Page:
relentless growth no longer a given on its main platform, the social-media titan now faces a question that was previously an afterthought: How to squeeze more money from its other apps and services?
Some of those products, including photocentric Instagram and messaging-service WhatsApp, are hugely popular with users but Facebook hasn’t always moved with urgency to get maximum profits out of them.
The pressure is on now as the company faces a paradigm shift after its shares dropped almost 19% on Thursday following a warning that its growth will slow through the end of the year.
The biggest-ever slide in Facebook shares, which followed its quarterly earnings report late Wednesday, shaved almost $16 billion from the holdings of Chief Executive Officer
The 14-year-old company has typically taken a slow-and-steady approach to generating income from its various services. Instead, Mr. Zuckerberg has been more eager to gather an audience first—and then sell advertising to those users at some point later.
Comments from Facebook CEO Mark Zuckerberg and CFO David Wehner on the company’s second-quarter 2018 earnings call Wednesday cast serious doubt about the social network’s seemingly unstoppable growth. Photo: Getty Images
But Facebook’s main app, internally called “Big Blue,” is starting to show signs of age. Facebook’s user base in the U.S. and Canada is stagnating, while in Europe it fell slightly in the second quarter, partly due to stricter privacy laws enacted in May.
Facebook has been under scrutiny in recent months after it disclosed that political analytics firm Cambridge Analytica improperly accessed information about as many as 87 million Facebook users. The company recently tweaked some of its products to allow users to opt out of certain types of targeted advertising after the resulting furor.
Some external data released earlier already showed that Facebook users were spending less time on the platform, and Facebook warned as early as late 2016 that its advertising growth rate would eventually slow.
But the magnitude of the decline took Wall Street by surprise, and some analysts hypothesized that Facebook was being intentionally conservative to avoid further regulatory scrutiny.
Executives on Madison Avenue were less surprised, given how the broader digital advertising market is maturing globally.
Digital-ad spending will account for 43.5% of the $628.6 billion spent on ads in 2018, up 17.7% from last year, according to estimates from research firm eMarketer. The growth in digital-ad spending between 2021 and 2022 is predicted to slow to 8.6%.
Facebook is estimated to control an 18% share of the global digital ad market this year, behind Google, which will take a 31% share, according to eMarketer. The issue for Facebook is that its fastest-growing category of ads isn’t as profitable as its old standbys.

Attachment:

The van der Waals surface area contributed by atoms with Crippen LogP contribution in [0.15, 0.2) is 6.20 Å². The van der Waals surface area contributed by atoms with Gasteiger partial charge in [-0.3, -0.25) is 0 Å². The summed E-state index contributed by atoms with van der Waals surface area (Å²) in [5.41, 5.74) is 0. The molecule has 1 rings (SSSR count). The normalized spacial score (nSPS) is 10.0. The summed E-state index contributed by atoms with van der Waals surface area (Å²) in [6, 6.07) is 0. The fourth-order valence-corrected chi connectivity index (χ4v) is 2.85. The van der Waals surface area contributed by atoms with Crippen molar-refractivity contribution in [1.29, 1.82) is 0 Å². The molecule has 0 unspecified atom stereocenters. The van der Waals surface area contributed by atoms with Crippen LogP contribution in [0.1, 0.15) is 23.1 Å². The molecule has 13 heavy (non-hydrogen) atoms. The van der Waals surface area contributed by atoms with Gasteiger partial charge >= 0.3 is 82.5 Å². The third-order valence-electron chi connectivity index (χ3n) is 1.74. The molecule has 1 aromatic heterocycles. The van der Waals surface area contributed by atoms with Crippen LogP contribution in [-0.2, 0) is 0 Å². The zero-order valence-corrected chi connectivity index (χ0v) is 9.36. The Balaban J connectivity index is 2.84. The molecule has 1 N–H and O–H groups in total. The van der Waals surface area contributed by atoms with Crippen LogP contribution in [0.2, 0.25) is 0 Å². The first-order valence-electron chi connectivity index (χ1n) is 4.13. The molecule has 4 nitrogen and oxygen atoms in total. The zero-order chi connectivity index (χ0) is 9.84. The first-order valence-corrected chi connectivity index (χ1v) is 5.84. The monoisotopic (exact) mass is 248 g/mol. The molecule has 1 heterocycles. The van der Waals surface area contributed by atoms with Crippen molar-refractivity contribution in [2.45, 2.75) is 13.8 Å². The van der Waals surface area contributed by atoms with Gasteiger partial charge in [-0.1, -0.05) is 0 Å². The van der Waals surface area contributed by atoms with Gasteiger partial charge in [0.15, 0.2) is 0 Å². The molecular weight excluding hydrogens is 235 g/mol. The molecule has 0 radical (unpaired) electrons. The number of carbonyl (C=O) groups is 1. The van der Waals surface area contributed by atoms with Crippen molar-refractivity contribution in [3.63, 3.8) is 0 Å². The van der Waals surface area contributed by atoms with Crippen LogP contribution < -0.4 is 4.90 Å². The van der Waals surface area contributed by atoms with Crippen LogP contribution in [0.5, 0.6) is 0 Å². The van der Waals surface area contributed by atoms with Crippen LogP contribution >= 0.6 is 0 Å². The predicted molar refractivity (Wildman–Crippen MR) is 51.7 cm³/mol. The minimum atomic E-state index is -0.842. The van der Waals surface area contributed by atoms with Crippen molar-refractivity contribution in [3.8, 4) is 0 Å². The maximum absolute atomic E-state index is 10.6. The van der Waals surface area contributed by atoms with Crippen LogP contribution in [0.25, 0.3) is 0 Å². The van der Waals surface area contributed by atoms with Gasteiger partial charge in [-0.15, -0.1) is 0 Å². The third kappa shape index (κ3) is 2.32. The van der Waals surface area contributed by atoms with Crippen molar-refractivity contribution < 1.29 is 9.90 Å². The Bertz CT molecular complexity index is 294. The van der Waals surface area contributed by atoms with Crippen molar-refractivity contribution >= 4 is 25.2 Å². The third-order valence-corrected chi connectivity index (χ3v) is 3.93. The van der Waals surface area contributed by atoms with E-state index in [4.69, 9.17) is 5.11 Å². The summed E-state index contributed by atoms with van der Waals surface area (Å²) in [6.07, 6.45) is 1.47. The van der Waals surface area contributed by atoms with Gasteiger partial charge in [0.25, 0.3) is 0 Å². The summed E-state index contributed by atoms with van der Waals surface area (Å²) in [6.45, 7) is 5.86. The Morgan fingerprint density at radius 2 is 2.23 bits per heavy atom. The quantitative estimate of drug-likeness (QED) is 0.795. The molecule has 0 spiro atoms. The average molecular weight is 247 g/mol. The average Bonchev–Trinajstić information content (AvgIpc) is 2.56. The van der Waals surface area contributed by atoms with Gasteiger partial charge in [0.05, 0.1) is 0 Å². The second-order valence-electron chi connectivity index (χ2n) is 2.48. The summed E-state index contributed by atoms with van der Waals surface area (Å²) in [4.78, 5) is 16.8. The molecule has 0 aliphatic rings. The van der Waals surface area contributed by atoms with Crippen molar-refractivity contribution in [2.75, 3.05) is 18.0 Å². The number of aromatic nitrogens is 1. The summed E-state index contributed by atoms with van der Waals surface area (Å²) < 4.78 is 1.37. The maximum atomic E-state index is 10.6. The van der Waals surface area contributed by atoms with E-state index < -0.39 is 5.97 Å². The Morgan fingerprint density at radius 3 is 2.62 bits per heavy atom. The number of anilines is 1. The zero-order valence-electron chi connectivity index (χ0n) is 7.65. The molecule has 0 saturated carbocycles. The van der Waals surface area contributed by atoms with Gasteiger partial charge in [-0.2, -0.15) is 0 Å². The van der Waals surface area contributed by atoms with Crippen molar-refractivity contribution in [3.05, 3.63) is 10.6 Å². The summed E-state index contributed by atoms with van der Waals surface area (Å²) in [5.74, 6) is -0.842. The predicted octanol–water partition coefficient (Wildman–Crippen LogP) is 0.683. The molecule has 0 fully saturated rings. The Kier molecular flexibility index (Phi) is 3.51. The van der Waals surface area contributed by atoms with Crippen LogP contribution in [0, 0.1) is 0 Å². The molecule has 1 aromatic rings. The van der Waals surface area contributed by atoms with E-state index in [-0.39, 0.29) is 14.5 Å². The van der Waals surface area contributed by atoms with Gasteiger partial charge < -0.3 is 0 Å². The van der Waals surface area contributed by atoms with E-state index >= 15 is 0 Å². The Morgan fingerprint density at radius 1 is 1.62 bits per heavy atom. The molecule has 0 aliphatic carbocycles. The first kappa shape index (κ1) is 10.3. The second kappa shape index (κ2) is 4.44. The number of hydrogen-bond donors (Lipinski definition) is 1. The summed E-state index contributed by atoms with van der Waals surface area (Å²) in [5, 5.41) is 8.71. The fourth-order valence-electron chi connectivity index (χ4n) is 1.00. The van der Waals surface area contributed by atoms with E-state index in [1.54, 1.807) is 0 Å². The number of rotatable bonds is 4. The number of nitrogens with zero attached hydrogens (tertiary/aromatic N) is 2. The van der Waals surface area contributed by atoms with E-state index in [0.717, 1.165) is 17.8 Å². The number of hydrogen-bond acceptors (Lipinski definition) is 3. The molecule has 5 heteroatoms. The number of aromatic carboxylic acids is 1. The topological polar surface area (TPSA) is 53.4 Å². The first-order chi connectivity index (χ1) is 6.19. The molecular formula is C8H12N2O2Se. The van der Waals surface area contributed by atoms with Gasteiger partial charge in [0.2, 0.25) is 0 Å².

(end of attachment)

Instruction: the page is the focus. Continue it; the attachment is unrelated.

Chief Financial Officer
said on Facebook’s earnings call that while users were flocking to consume content across its Stories format—photo and video montages that disappear after 24 hours—that kind of experience isn’t currently generating as much revenue as ads in Facebook’s and Instagram’s feeds.
Wells Fargo analysts estimate that ads in Stories generate about $1 per daily user compared with $9 from those shown in users’ Instagram feeds and $27 for ads in the Facebook feed.
Ad-industry executives said it would take time for marketers to gain comfort with the Stories format and see evidence that advertising on the platform is effective. Facebook plans to test ads within WhatsApp Status, a similar feature.
“The results so far are initially quite promising, but what we have to look at more is trends over time,” said
chairwoman of digital agency 360i, which works with clients including Hudson’s Bay Co., the National Geographic Channel and Kate Spade.
Instagram Stories, considered a Snapchat clone, launched in 2016 and has 400 million daily active users. Facebook Stories followed in 2017 and hit 150 million daily active users in May. Meanwhile, almost 1.5 billion people use Facebook and its news feed every day; that audience is relatively unmatched for advertisers looking to reach large audiences online.
From a user perspective, Stories can require a new behavior of swiping up to engage with an ad, rather than clicking on a web link, and many marketers are still experimenting with getting the creative format right.
“Some of the campaigns we run [on Stories] perform quite well from a branding perspective: good results, some uplift,” said
head of paid social for Europe, the Middle East and Africa at digital agency Essence, whose client roster includes Google and NBCUniversal. “The next question we are looking at is: Is that because it was on Stories, or the creative?”
WhatsApp, too, could be a source of advertising growth. The co-founders of WhatsApp, which Facebook acquired for $22 billion, in 2014 were notoriously against targeted advertising. But they left the company earlier this year and Facebook executives have signaled they would be open to introducing advertising to the messaging app.
With more than 1.5 billion monthly users, WhatsApp has the kind of scale advertisers desire, but user expectations of privacy on the app, which offers end-to-end encryption, will mean Facebook will need to tread carefully when rolling out ad products.
“It’s kind of the other shoe that’s been waiting to drop for a long time,” said Noah Mallin, head of experience, content and partnerships at Wavemaker North America, a media agency.